Likely the most violated section of U.S. immigration law is the “sense of Congress” passed in the year 2000 that U.S. Citizenship and Immigration Services (USCIS) should process H-1B petitions within 30 days. Nearly two decades later, USCIS virtually never meets a 30-day deadline (without employers paying $1,410 extra for premium processing) and many H-1B applications can take up to a year. Attorneys believe H-1B processing takes so long because the agency requires things Congress never intended.
“The Agency’s explosion of processing times raises the question: Is USCIS relying ‘on factors which Congress has not intended it to consider’ when adjudicating H-1B visas?” asked plaintiff’s attorneys Jonathan Wasden and Bradley Banias in the lawsuit ITServe Alliance v. USCIS. (See here for a detailed discussion of the case.)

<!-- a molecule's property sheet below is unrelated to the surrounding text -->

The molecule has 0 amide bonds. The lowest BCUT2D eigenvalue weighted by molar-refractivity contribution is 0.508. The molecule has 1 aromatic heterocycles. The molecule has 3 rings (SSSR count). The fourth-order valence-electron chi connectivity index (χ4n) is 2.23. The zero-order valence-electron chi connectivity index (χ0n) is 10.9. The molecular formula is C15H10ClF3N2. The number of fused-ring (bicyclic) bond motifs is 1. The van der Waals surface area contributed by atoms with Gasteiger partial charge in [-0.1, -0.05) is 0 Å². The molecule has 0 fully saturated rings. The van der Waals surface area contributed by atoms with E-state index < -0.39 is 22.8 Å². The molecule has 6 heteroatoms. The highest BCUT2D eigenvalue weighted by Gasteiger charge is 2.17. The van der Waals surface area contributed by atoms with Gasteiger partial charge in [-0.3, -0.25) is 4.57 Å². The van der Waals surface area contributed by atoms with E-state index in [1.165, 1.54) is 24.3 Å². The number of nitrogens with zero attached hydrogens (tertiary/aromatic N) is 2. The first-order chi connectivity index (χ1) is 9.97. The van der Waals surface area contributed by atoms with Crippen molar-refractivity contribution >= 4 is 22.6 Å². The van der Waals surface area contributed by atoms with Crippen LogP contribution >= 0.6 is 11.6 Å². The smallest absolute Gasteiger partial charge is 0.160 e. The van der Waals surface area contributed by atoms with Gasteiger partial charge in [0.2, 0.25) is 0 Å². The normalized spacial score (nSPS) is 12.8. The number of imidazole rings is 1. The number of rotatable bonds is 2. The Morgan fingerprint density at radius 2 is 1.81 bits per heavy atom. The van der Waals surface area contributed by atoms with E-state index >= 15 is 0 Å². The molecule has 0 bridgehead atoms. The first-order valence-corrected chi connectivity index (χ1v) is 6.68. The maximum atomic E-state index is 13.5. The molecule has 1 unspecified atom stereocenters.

At the Vermont Service Center, processing times are 10 to 13 months for an H-1B petition involving a change of status or a visa issued abroad. At the California Service Center, H-1B processing times range from 7.5 to 9.5 months.
“These numbers make clear that USCIS has made changes in the past two years in disregard of its statutory mandates, and has become fixated on adding unnecessary procedures that add little to fraud detection but are having measurable adverse effects on processing times,” William Stock, a founding member of Klasko Immigration Law Partners, LLP, told me in an interview.
By Stuart Anderson for FORBES
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